Interpretation of any work is based solely upon Reader-Response. Therefore, many different justifiable interpretations of a text can be made and still hold water based upon the fact that, many times, readers do not come to the same conclusions regarding interpretations of a text.
James Shirley's poem "Death the Leveller" is a poem which depicts the fact that Death does not care if one is a king or a peasant. Given this fact, Death comes for all in the same way. In the end, all will turn to dust whether king or not.
Important lines which show this fact are:
Death lay its icy hands on kings:
And in the dust be equal made.
These lines depict what was stated above--regardless of nobility, when Death comes, all are equal.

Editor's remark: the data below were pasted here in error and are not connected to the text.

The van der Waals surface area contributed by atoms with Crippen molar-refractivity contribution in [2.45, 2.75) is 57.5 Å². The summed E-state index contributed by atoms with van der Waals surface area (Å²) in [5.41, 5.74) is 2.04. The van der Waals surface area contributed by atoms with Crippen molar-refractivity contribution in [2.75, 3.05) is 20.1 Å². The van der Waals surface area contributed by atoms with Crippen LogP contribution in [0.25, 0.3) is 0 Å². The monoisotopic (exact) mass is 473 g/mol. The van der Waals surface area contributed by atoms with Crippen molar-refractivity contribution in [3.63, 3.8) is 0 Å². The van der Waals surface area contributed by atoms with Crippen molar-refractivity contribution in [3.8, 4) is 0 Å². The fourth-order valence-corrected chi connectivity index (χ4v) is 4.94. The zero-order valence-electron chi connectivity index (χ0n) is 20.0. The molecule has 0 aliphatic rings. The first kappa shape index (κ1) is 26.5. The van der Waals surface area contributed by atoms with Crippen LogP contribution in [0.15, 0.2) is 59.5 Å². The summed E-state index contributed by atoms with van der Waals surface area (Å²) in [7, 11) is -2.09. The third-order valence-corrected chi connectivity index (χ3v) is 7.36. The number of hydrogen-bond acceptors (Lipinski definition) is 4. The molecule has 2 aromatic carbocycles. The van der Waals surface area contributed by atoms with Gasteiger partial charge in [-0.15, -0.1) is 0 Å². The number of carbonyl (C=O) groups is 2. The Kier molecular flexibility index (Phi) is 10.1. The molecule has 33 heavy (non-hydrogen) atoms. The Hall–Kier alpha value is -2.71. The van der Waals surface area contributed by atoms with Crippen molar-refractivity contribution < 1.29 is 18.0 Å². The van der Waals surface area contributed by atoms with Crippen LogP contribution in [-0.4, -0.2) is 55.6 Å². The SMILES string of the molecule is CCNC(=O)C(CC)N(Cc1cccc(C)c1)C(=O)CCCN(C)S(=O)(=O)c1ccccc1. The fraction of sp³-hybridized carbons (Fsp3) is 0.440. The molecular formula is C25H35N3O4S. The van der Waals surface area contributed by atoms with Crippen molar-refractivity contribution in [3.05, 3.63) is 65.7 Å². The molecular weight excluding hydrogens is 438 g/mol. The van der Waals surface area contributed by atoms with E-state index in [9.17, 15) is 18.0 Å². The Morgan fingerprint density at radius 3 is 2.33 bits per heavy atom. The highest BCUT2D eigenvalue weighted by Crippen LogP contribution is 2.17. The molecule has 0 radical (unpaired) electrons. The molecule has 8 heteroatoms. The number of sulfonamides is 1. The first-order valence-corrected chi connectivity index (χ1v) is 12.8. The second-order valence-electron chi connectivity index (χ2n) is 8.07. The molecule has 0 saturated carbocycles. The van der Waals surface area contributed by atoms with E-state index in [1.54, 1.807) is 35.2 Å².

The line "some men with swords may reap the field" refers to war. Men will come together in war to "reap" (harvest) those who fight against them. In the end, regardless of who may be the strongest, all "must give up their murmuring breath" and "creep to death."
Again, the reference to the fact that Death will eventually take all who live is made here.
The last stanza refers to the fact that regardless of any "mighty deeds" one may have accomplished, all will lay their heads "upon Death's purple alter."